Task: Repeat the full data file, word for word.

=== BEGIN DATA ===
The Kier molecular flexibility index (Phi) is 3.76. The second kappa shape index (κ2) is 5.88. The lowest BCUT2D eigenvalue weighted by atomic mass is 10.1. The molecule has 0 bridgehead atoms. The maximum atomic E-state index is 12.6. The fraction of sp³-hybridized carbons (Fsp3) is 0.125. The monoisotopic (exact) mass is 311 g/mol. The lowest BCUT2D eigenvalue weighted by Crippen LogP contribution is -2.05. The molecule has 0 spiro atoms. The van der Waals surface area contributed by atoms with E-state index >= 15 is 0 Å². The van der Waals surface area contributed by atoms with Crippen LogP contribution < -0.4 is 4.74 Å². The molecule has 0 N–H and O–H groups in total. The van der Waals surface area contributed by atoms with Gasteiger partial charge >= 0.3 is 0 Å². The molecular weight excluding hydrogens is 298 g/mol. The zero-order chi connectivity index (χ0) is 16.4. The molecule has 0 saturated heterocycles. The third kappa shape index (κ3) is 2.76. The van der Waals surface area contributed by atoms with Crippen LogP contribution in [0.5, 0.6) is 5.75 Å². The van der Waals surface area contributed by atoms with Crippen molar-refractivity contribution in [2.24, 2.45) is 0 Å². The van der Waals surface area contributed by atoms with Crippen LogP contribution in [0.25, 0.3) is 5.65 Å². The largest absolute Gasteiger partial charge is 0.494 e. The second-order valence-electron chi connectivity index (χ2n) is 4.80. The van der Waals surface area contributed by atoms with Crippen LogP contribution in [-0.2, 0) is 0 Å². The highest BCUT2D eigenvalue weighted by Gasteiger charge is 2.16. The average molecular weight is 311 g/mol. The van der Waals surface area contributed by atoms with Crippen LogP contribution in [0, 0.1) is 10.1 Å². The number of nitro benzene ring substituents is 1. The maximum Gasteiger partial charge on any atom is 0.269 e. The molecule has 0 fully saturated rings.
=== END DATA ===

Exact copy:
The Kier molecular flexibility index (Phi) is 3.76. The second kappa shape index (κ2) is 5.88. The lowest BCUT2D eigenvalue weighted by atomic mass is 10.1. The molecule has 0 bridgehead atoms. The maximum atomic E-state index is 12.6. The fraction of sp³-hybridized carbons (Fsp3) is 0.125. The monoisotopic (exact) mass is 311 g/mol. The lowest BCUT2D eigenvalue weighted by Crippen LogP contribution is -2.05. The molecule has 0 spiro atoms. The van der Waals surface area contributed by atoms with E-state index >= 15 is 0 Å². The van der Waals surface area contributed by atoms with Crippen LogP contribution < -0.4 is 4.74 Å². The molecule has 0 N–H and O–H groups in total. The van der Waals surface area contributed by atoms with Gasteiger partial charge >= 0.3 is 0 Å². The molecular weight excluding hydrogens is 298 g/mol. The zero-order chi connectivity index (χ0) is 16.4. The molecule has 0 saturated heterocycles. The third kappa shape index (κ3) is 2.76. The van der Waals surface area contributed by atoms with Crippen LogP contribution in [0.5, 0.6) is 5.75 Å². The van der Waals surface area contributed by atoms with Crippen molar-refractivity contribution in [2.24, 2.45) is 0 Å². The van der Waals surface area contributed by atoms with Crippen LogP contribution in [0.25, 0.3) is 5.65 Å². The largest absolute Gasteiger partial charge is 0.494 e. The second-order valence-electron chi connectivity index (χ2n) is 4.80. The van der Waals surface area contributed by atoms with Crippen LogP contribution in [-0.2, 0) is 0 Å². The highest BCUT2D eigenvalue weighted by Gasteiger charge is 2.16. The average molecular weight is 311 g/mol. The van der Waals surface area contributed by atoms with Crippen LogP contribution in [0, 0.1) is 10.1 Å². The number of nitro benzene ring substituents is 1. The maximum Gasteiger partial charge on any atom is 0.269 e. The molecule has 0 fully saturated rings.